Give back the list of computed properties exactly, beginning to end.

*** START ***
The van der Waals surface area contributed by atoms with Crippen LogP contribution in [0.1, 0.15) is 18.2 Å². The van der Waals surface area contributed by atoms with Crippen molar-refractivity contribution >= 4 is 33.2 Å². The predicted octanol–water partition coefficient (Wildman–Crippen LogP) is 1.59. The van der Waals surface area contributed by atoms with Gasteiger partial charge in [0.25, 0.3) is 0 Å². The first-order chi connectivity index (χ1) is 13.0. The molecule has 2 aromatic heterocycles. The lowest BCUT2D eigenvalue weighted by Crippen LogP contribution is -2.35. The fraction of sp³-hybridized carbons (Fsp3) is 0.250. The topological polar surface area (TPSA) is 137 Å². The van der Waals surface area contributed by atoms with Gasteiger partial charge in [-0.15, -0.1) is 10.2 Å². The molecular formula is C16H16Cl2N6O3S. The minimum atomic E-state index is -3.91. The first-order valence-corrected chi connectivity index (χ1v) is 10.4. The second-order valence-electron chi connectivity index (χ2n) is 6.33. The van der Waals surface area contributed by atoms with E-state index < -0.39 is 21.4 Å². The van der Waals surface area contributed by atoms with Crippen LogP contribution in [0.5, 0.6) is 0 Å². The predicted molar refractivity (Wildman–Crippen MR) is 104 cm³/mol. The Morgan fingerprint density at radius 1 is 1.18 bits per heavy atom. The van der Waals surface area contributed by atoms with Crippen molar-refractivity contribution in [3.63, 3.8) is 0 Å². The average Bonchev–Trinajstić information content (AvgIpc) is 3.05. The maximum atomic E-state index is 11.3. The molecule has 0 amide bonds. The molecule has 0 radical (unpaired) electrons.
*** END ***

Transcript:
The van der Waals surface area contributed by atoms with Crippen LogP contribution in [0.1, 0.15) is 18.2 Å². The van der Waals surface area contributed by atoms with Crippen molar-refractivity contribution >= 4 is 33.2 Å². The predicted octanol–water partition coefficient (Wildman–Crippen LogP) is 1.59. The van der Waals surface area contributed by atoms with Gasteiger partial charge in [0.25, 0.3) is 0 Å². The first-order chi connectivity index (χ1) is 13.0. The molecule has 2 aromatic heterocycles. The lowest BCUT2D eigenvalue weighted by Crippen LogP contribution is -2.35. The fraction of sp³-hybridized carbons (Fsp3) is 0.250. The topological polar surface area (TPSA) is 137 Å². The van der Waals surface area contributed by atoms with Gasteiger partial charge in [-0.15, -0.1) is 10.2 Å². The molecular formula is C16H16Cl2N6O3S. The minimum atomic E-state index is -3.91. The first-order valence-corrected chi connectivity index (χ1v) is 10.4. The second-order valence-electron chi connectivity index (χ2n) is 6.33. The van der Waals surface area contributed by atoms with E-state index < -0.39 is 21.4 Å². The van der Waals surface area contributed by atoms with Crippen LogP contribution in [0.5, 0.6) is 0 Å². The predicted molar refractivity (Wildman–Crippen MR) is 104 cm³/mol. The Morgan fingerprint density at radius 1 is 1.18 bits per heavy atom. The van der Waals surface area contributed by atoms with Crippen molar-refractivity contribution in [3.63, 3.8) is 0 Å². The average Bonchev–Trinajstić information content (AvgIpc) is 3.05. The maximum atomic E-state index is 11.3. The molecule has 0 amide bonds. The molecule has 0 radical (unpaired) electrons.